Category Archives: do

plenty to do

Hip to Hypertufa

If you haven’t already, I highly recommend taking a Saturday morning class at The Garden Spot.  Many classes are free, offering information and inspiration.  My inspiration always seems to be attached to a receipt; I have trouble exhibiting restraint in that place!  In early March, I went to learn what hypertufa was all about.  First – what it’s not:  natural tufa is a slow naturally occurring process, causing limestone rock to become a porous and happy environment for plants.  Natural tufa was used for stone sinks and animal troughs in Great Britain, so I’ve read.  Hypertufa is intended as a substitute for natural tufa (now rare and expensive).  Hypertufa pots are lightweight in comparison to terra cotta and concrete and can withstand temperatures of -20 degrees Fahrenheit (that’s us, Whatcom County).  For $35 all supplies were included in the class fee.   I’m pleased to report that all of the ingredients are inexpensive and readily available.  I’ve seen many hypertufa recipes, but here’s how it shakes out: 

3 ingredient mix

3 ingredient mix

Hypertufa = 2 parts peat moss, 1 part Portland cement, 1 part sand

This ratio is the most important part of the process.  Use any size container to measure out the dry ingredients.  After that, it’s akin to childhood mud pie making. Armed with basic knowledge and newly acquired hands-on technique, I decided to make more.  I gathered my recipe ingredients on a late night trip to a big box store (to remain unnamed).  I managed to slide an entire 90 pound bag of Portland cement into the shopping cart all by my lonesome!  All pride was immediately squelched when I tried to dead lift my weighty purchase in the hatchback.  After many futile attempts I had to call Joel for a rescue.  Driving up to my aid, he said he saw smoke coming out of my ears.  Oh well, now I have a lifetime supply of Portland cement. 

Continue reading

Advertisements

“Don’t agonize, organize.” ~ Florynce R. Kennedy

Nothing makes me crazier than when I can’t find something I KNOW I have.  This is the case of my ‘pantry’. OK, it’s really a closet we had the builder of our new home convert into what we can use as a pantry.  We ended up with one small wire shelf that was to really act as clothes hanger.  My hubs promised that he would build me custom shelves, but in the mean time we could use a dinky shelf unit we had in the garage.  My cans, pasta, grains, boxes piled up as I waited for those custom shelves.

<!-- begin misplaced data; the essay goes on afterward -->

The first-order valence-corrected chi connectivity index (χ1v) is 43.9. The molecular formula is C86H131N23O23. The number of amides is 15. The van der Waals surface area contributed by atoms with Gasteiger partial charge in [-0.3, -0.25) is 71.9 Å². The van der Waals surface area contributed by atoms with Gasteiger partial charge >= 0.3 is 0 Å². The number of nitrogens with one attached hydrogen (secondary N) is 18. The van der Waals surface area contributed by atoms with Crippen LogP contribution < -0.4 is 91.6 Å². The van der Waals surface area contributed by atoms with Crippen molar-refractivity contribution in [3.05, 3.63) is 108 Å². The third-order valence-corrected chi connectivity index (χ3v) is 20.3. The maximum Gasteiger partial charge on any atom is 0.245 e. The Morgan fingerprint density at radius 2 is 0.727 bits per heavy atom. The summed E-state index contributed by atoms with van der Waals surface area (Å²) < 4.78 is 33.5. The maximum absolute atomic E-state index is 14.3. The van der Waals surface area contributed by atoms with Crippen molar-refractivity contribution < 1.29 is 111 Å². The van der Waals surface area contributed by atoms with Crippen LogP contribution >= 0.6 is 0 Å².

Continue reading

Happy Father’s Day

Apart from ‘right plant, right place’ a gardener in the Whatcom Falls neighborhood offered me the sage advice ‘don’t baby it.’ Now I find myself repeating the phrase.  I gave the heirloom tomatoes I started from Territorial seed a 10% survival rating.  A bail of soil conditioner and an application of bone meal later  (channeling Grandpa) – look at my damn tomatoes! 
Tomato trellis a la Steve Solomon

Tomato trellis a la Steve Solomon

This training method comes from Steve Solomon’s Growing Vegetables West of the Cascades.  I bought this at Village Books with my used book credit.  (Village takes used books?!  Where have I been the last 9 years, this is the best deal ever!).  I bought this along with another biblical garden text, Eliot Coleman’s The New Organic Grower.  Steve Solomon started Territorial Seed Co and resides in Oregon – a great reason to buy Territorial.  Solomon can recommend seed varieties for our region – Sunset Region 4: Cold-Winter Areas of the North Coast and Mild-Winter Areas of Alaska and British Columbia. 

Continue reading

Impromptu Mom + Son Hike

Sunday began with a bit of a promise of rain.  We definitely could use some and would like to turn off the garden hose.  I’m thinking about hunting for a couple great looking vessels that could be used as rain barrels for the garden patch.

The hubster was studying securities blah, blah, blah for work while son and I were looking for something to do.  Looking out the window we determined it would only be overcast – no rain, no excuses for staying indoors today. 

In the mood for shellfish and a trip to Taylor Shellfish Farm, I suggested that my son and I head to Larrabee and hike to Fragrance Lake. 

Winding our way down Chuckanut Drive through dense trees and ferns, we stopped to take photos of the islands jutting out of the water and touching the flat, grey sky. 

Continue reading

heirloom of ones own

Our bookclub recently discussed how Barbara Kingsolver’s Animal, Vegetable, Miracle impacted us – positively to say the least –  yards of compost spread, homemade pizza nights initiated, hundreds of lettuce and carrot seeds sown.  My copy (with many underlined paragraphs and !!!) is already out on loan.  I started to be more aware of my food choices, hunting for products grown in Whatcom County (at the very least Washington state) and I did sow more frost-hardy vegetables in the backyard.  I wish I could tell you that I stopped there, but as you’ll see my enthusiasm for the book is growing, literally.  Joel and I now have a feathered flock of five!  Welcome, ladies.

5chicks

5 chicks – no dudes:  2 Araucana, 2 Rhode Island Red & a lone Buff Orpington

Continue reading

april showers can be overrated

Is it here yet?  With each sunny day and budding branch on my young dogwoods and maples the inevitable is coming.  Spring seems to be shaking the frost from Bellingham.  This has been an unusually cold winter.  We are all ready for the big thaw. 

Continue reading